“The humiliation at Tawang resulted in the release of some photos of injured Indian men surrounded by Chinese soldiers, probably from the previous year’s Galwan incident. I think, in tune with their Pakistani friends, the Chinese have taken information warfare so seriously that they have started to claim every defeat of theirs with fake shouts of victory.
“Exactly after a week of the release of the photographs supposedly from the Galwan incident and a failed talk at Moldo, the Chinese government’s mouthpiece Global times has posted an editorial titled ‘India Military Learned nothing from last year’s clash: Observers’ containing highly provocative and offensive language which is laughingly based on the strategically released photographs.
“The Chinese build-up along the LAC has been met with equally strong build-up on our side. The mighty Indian Army has shown steely resolve and every move of the PLA has been foreseen and averted by the elephant.
“The 13th round of military-level talks at Moldo garrison have shown the diplomatic powers of the Indian Armed Forces. The Chinese blame game and frustration are evident…The Indian Army has arrived at the world stage as being the only force who could stop the Chinese juggernaut.”
“I give credit to the Chinese PLA for their information warfare. Keep it up. By that time, the Indian Army is doing what it does best. Taking the enemy head-on, pre-empting and defeating them in their every move,” the analyst concluded.
A Precursor To Clashes or Psy-Ops?
Prior to the 2020 Galwan Valley clashes, The Global Times had published an editorial cautioning New Delhi of consequences. This connection was previously reported by the EurAsian Times.
This precedent has some quarters feeling that this Global Times piece serves as a subtle threat hinting at potential violence in the near future. The collapse of military-to-military level talks only adds to such speculations.
However, Indian military veterans rejected the idea. Senior strategic affairs analyst, Major General Raj Mehta (Retd), called the Global Times editorial “just typical psychological warfare. Needs to be dismissed as empty words of no consequence”.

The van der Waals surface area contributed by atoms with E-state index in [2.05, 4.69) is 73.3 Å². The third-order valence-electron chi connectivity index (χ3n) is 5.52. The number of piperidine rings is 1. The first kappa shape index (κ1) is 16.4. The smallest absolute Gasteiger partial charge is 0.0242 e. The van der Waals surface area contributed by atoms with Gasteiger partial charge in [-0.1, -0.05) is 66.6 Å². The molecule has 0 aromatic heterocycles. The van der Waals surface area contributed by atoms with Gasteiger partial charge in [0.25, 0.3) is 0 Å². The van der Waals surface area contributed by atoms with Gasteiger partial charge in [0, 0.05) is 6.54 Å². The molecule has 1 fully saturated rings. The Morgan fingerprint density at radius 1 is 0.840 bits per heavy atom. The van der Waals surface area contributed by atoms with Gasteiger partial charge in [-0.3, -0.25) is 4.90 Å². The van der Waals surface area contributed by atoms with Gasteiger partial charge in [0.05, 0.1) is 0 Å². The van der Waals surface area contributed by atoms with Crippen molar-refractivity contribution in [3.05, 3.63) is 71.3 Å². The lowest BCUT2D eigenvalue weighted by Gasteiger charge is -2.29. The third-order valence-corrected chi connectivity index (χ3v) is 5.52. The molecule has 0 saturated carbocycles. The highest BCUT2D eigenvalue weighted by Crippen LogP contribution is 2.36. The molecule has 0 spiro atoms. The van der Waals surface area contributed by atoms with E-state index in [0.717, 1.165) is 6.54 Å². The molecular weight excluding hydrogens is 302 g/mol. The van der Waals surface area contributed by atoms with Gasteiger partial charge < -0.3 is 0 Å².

Maj Gen. VK Madhok (Retd) echoed this view by saying, “The editorial is nothing more than propaganda. Such antics are as old as warfare itself. The Corps Commander level talks were bound to fail, nothing out of the ordinary in that regard. There is no cause for alarm, a health level of military alertness and presence is required. Misadventures will not suit either side.”
According to Air Vice Marshal Pranay Sinha (Retd), “The report of GT dated 10 October, the mouthpiece of CPC, is indicative of the party and military line that would be towed in forthcoming days. GT assertiveness, false claims, and jingoism were a precursor and hint for the ensuing 13th talk at Chusul Moldo, and that’s what happened. The talk failed. Chinese displayed belligerence through their mouthpiece and spokesman.“
“This frustration of the Chinese getting reflected through GT is mainly due to various reports emerging of India’s success in different bilateral and quadrilateral meetings and in the conduct of marine strategic exercises in Indo-Pacific region and also due to painting of Chinese troops, especially of their Generals, poor health. However, India needs to henceforth, tread very cautiously and should not expect fall-back on any country”.
Military author and analyst Colonel Vinay Dalvi (Retd) said, “China is currently embroiled in over a dozen land and maritime disputes of varying scales with around 17 countries. Any present chest-thumping by China can be considered aggressive posturing at best; any major clashes with Indian troops are unlikely to take place in the foreseeable future. Their present strategic gaze is towards the Indo-Pacific, particularly Taiwan.”
“One must also have a realistic assessment of the adversary, how much can they do without being stretched thin? However, that said, we do have a dragon on our doorstep and must remain vigilant, lest we find ourselves in another Himalayan blunder!” Col. Dalvi opined before signing off.
- Aritra Banerjee is a defense journalist who has worked in both online and print media. He has laid an emphasis on issues related to military human resources, tactical psychology, military-media relations, professional military education, and combat fitness. He can be reached on email: email@example.com.
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- The article has been updated with additional comments from an expert